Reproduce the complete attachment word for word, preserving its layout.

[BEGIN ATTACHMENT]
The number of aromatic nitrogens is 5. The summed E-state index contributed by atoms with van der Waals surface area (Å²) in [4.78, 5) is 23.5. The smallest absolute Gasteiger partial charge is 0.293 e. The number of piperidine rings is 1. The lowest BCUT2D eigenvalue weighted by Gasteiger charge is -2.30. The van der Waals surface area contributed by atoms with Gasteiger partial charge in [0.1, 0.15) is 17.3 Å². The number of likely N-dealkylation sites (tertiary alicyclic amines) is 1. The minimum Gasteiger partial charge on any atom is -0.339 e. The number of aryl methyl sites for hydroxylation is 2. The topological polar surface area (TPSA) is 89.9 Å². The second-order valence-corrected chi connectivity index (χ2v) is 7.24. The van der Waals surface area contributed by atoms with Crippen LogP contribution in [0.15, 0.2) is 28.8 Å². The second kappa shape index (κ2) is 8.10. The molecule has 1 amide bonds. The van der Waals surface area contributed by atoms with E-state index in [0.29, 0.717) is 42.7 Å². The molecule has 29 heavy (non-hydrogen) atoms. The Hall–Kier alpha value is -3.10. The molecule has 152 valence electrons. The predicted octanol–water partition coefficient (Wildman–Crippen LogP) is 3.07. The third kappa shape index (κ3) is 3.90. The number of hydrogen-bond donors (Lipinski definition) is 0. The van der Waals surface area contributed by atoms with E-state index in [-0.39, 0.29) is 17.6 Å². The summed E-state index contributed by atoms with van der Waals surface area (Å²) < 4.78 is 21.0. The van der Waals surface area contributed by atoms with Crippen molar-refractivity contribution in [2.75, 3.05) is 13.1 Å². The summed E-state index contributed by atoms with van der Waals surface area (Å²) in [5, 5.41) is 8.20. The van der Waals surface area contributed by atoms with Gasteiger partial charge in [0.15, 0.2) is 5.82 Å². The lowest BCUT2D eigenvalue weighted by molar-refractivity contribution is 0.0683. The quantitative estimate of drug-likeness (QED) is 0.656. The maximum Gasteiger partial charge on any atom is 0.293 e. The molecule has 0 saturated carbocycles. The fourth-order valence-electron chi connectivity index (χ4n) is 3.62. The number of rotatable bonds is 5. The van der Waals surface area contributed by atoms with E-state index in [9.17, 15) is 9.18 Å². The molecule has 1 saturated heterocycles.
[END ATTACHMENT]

The number of aromatic nitrogens is 5. The summed E-state index contributed by atoms with van der Waals surface area (Å²) in [4.78, 5) is 23.5. The smallest absolute Gasteiger partial charge is 0.293 e. The number of piperidine rings is 1. The lowest BCUT2D eigenvalue weighted by Gasteiger charge is -2.30. The van der Waals surface area contributed by atoms with Gasteiger partial charge in [0.1, 0.15) is 17.3 Å². The number of likely N-dealkylation sites (tertiary alicyclic amines) is 1. The minimum Gasteiger partial charge on any atom is -0.339 e. The number of aryl methyl sites for hydroxylation is 2. The topological polar surface area (TPSA) is 89.9 Å². The second-order valence-corrected chi connectivity index (χ2v) is 7.24. The van der Waals surface area contributed by atoms with Crippen LogP contribution in [0.15, 0.2) is 28.8 Å². The second kappa shape index (κ2) is 8.10. The molecule has 1 amide bonds. The van der Waals surface area contributed by atoms with E-state index in [0.29, 0.717) is 42.7 Å². The molecule has 29 heavy (non-hydrogen) atoms. The Hall–Kier alpha value is -3.10. The molecule has 152 valence electrons. The predicted octanol–water partition coefficient (Wildman–Crippen LogP) is 3.07. The third kappa shape index (κ3) is 3.90. The number of hydrogen-bond donors (Lipinski definition) is 0. The van der Waals surface area contributed by atoms with E-state index in [-0.39, 0.29) is 17.6 Å². The summed E-state index contributed by atoms with van der Waals surface area (Å²) < 4.78 is 21.0. The van der Waals surface area contributed by atoms with Crippen molar-refractivity contribution in [2.75, 3.05) is 13.1 Å². The summed E-state index contributed by atoms with van der Waals surface area (Å²) in [5, 5.41) is 8.20. The van der Waals surface area contributed by atoms with Gasteiger partial charge in [0.15, 0.2) is 5.82 Å². The lowest BCUT2D eigenvalue weighted by molar-refractivity contribution is 0.0683. The quantitative estimate of drug-likeness (QED) is 0.656. The maximum Gasteiger partial charge on any atom is 0.293 e. The molecule has 0 saturated carbocycles. The fourth-order valence-electron chi connectivity index (χ4n) is 3.62. The number of rotatable bonds is 5. The van der Waals surface area contributed by atoms with E-state index in [9.17, 15) is 9.18 Å². The molecule has 1 saturated heterocycles.